I look out my window this morning and see naked trees, where just a couple of days ago there was a brilliant array of yellow leaves, and before that a lush forest of green. I realize with some sense of dread, that this is how it will be for the next eight months. Naked trees, hunkering down to their roots where their sugars are stored for the winter. Hunkering down. I’m not ready. I’m never ready.
In worship yesterday I asked myself the question, “Where is the blessing in this season?” As I settled with this question, I recalled a haiku by a 17th century Japanese poet, Mizuta Masahide: “Barn’s burnt down. Now I can see the moon.” I once bought a card with this saying on it (it was intended as a sympathy card), but I’ve never found the right occasion to send it to anyone. It comes to me now that being able to recognize the blessing that comes from tragedy, or from a season of despair, may not come until later. It doesn’t help someone who is grieving to say, “Hey, consider the blessings that may come from this loss.” But I met with a friend last week who went through a messy divorce years ago and is now in a much happier and healthier relationship with someone new. She says having her first husband leave her was devastating at the time but now she sees it as the best thing that ever happened to her.
Okay, so now I’m looking out my window again. I feel the warmth of the sun on my face. Wait—the sun isn’t being shaded by the trees. This feels like a blessing. The sun is also shining more directly on the solar panels we installed on the roof last summer. That’s a blessing, too. I look more closely at the birch trees as they reflect back the light of the sun, unencumbered by leaves. Beautiful. Blessing.
Maybe I need to be more like the birch trees, slowing down, sinking down to the tap root, reflecting the measure of Light I’m given today, and waiting.
My mind is filled this morning with thoughts about a lecture I will be giving tonight. Months ago a colleague invited me to give a “Professor’s Choice” lecture for members of Osher Lifelong Learning as well as the general public. I agreed, but struggled with the question of what to talk about. Should I dig out old papers, delivered at conferences long ago? Should I talk about my current social justice activism around issues of climate change? I raised this question with my spiritual nurture group and came to the idea of telling my story, or at least telling A story about my academic work. My musing about this has led me to see the threads that connect that work with my current concerns.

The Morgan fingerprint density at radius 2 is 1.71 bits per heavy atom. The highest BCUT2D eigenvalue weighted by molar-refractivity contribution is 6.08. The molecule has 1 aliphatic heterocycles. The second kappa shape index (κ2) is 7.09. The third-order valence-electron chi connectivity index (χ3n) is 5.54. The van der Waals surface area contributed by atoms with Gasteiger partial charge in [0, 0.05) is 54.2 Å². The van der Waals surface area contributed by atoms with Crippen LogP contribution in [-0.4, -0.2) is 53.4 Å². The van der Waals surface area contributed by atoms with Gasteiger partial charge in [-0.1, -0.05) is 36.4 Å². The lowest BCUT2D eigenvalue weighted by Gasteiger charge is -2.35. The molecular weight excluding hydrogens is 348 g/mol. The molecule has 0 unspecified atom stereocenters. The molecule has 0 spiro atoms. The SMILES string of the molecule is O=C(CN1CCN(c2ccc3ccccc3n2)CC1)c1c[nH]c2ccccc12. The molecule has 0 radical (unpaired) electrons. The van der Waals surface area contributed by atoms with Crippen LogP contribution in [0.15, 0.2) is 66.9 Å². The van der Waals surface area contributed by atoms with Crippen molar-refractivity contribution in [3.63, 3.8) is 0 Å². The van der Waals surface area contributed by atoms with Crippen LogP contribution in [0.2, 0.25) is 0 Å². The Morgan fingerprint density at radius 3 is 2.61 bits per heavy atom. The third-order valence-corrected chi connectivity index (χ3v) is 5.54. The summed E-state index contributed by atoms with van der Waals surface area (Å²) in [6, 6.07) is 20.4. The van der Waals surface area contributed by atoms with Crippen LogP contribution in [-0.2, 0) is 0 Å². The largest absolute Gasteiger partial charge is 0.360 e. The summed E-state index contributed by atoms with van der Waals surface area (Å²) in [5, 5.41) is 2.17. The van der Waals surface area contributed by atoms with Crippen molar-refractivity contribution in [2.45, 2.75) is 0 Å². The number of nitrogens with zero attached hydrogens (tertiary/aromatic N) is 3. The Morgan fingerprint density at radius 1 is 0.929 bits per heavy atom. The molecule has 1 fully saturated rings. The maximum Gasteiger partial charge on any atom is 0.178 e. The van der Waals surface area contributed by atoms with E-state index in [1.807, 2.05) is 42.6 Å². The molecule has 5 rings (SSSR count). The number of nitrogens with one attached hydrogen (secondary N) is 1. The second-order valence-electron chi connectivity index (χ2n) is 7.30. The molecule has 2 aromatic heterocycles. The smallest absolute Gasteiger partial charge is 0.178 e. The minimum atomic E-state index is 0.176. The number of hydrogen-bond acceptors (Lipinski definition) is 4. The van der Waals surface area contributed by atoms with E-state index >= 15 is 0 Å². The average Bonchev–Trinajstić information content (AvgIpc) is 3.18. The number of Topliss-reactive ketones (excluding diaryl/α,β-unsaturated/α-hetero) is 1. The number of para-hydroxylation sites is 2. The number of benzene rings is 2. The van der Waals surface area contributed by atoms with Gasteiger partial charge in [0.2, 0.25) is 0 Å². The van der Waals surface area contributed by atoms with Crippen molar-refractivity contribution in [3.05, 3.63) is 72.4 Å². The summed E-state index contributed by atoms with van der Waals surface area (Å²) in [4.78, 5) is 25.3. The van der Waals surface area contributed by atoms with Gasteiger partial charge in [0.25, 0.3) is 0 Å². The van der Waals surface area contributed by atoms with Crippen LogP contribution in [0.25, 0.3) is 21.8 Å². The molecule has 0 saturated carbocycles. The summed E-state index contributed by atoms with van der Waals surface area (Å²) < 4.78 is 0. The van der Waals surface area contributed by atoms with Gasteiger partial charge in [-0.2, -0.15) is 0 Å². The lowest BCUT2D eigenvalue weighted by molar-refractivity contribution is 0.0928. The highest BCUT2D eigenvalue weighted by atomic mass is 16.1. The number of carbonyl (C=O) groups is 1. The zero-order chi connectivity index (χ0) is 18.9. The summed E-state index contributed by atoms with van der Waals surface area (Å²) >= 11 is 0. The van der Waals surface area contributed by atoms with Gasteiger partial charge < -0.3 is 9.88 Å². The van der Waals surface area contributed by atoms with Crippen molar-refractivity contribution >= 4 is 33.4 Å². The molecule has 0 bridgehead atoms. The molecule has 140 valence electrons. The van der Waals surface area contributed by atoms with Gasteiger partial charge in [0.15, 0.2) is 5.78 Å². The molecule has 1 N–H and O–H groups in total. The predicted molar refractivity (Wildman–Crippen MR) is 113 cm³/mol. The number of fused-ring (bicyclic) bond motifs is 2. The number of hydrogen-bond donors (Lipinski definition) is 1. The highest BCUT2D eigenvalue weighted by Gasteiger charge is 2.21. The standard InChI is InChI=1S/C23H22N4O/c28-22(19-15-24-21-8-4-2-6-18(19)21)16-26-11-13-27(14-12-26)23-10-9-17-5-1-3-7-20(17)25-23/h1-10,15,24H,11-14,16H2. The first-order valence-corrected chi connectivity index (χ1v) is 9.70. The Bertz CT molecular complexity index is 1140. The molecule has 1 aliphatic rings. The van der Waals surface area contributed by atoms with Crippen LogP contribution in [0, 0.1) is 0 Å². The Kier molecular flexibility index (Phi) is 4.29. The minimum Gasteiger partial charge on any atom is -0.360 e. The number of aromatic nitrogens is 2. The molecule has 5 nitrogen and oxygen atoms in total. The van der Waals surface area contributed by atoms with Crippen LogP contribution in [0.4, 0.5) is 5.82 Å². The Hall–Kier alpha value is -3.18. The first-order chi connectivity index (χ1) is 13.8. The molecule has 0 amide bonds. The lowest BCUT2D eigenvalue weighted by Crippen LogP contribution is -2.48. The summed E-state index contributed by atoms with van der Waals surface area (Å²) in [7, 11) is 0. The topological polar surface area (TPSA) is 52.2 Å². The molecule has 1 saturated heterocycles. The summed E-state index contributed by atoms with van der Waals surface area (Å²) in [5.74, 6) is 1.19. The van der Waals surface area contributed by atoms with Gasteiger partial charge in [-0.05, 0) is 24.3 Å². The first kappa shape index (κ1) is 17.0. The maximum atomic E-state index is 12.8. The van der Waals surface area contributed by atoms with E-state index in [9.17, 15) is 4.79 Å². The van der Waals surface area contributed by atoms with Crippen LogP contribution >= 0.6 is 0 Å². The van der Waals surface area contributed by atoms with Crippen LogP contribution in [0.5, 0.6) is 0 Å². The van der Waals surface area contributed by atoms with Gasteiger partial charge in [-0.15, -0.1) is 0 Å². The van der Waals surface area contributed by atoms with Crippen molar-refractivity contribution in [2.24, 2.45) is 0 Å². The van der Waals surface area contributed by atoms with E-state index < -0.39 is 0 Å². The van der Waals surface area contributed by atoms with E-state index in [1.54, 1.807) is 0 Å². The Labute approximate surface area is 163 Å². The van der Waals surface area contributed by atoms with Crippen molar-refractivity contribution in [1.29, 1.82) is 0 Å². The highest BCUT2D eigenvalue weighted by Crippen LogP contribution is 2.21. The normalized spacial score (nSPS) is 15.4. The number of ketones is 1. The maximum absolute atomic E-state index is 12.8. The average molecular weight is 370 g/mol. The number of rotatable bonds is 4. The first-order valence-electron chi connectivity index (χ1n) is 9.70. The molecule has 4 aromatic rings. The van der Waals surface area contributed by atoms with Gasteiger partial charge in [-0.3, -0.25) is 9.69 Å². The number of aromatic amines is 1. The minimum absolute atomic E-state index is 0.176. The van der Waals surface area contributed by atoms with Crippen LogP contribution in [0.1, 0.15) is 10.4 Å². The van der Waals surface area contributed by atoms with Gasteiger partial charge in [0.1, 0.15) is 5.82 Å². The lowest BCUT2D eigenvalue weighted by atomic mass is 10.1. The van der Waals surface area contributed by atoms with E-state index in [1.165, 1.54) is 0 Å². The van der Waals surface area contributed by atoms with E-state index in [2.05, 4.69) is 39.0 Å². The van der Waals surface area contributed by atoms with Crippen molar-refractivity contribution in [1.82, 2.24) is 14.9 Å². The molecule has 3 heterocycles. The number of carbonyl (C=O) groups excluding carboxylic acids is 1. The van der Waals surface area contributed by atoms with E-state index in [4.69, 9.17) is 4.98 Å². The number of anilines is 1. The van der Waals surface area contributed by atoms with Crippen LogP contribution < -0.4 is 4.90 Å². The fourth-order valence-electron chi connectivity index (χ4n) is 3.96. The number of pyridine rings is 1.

“Indigenous Language Revitalization” is the stated topic, and I hope to move beyond the objective, observable “facts” and get to the deeper issues, such as historical trauma that disrupted the lives of Alaska Native people in so many ways, including the loss of the ancestral languages. I also want to hold out the very real possibility that Native ways of knowing, embedded in the indigenous languages, can teach us how to survive. That’s what I believe, but is that my story to tell? We’ll see. I have a number of personal stories to share and hope to weave them into the larger narrative in a way that makes sense, at least to me. This exercise, after all, is a kind of review of how I spent some 35 years of my life.
I have never before, in a large public setting, attempted to talk somewhat extemporaneously rather than read from a script. I pray that words will come from the heart and not just the head.
What resonates for me today are the three simple prayer words suggested by Anne Lamott: Help, Thanks, Wow. Yesterday in our time of “afterthoughts” at the rise of meeting for worship I heard one person ask us to hold her friend in the Light, and another express gratitude for something that had happened. I noted that these expressions fit the first two kinds of prayer and I added an example of the third. My weekend had been one big WOW, and I was still relishing it. We had gone to Denali Park on a sunny day, with a few clouds scudding across the mountains allowing the sun to spotlight one point and then another. Some hillsides were splashed with golden birch and aspen leaves intermingled with the deep green of spruce. Other hills were cloaked in red tundra vegetation. We took a couple of short hikes, feeling grateful that our feet, legs, and knees still support us. We stopped to rest along the Savage River and marveled at the ancient rocks that were tumbled over time and carved into overhanging cliffs by this relentless waterway. We saw a couple of hoary marmots scampering among the rocks. At each point, as I uttered or simply experienced “Wow,” I felt in the presence of God. This is what Anne Lamott calls prayer: “Prayer means that, in some unique way, we believe we’re invited into a relationship with someone who hears us when we speak in silence.”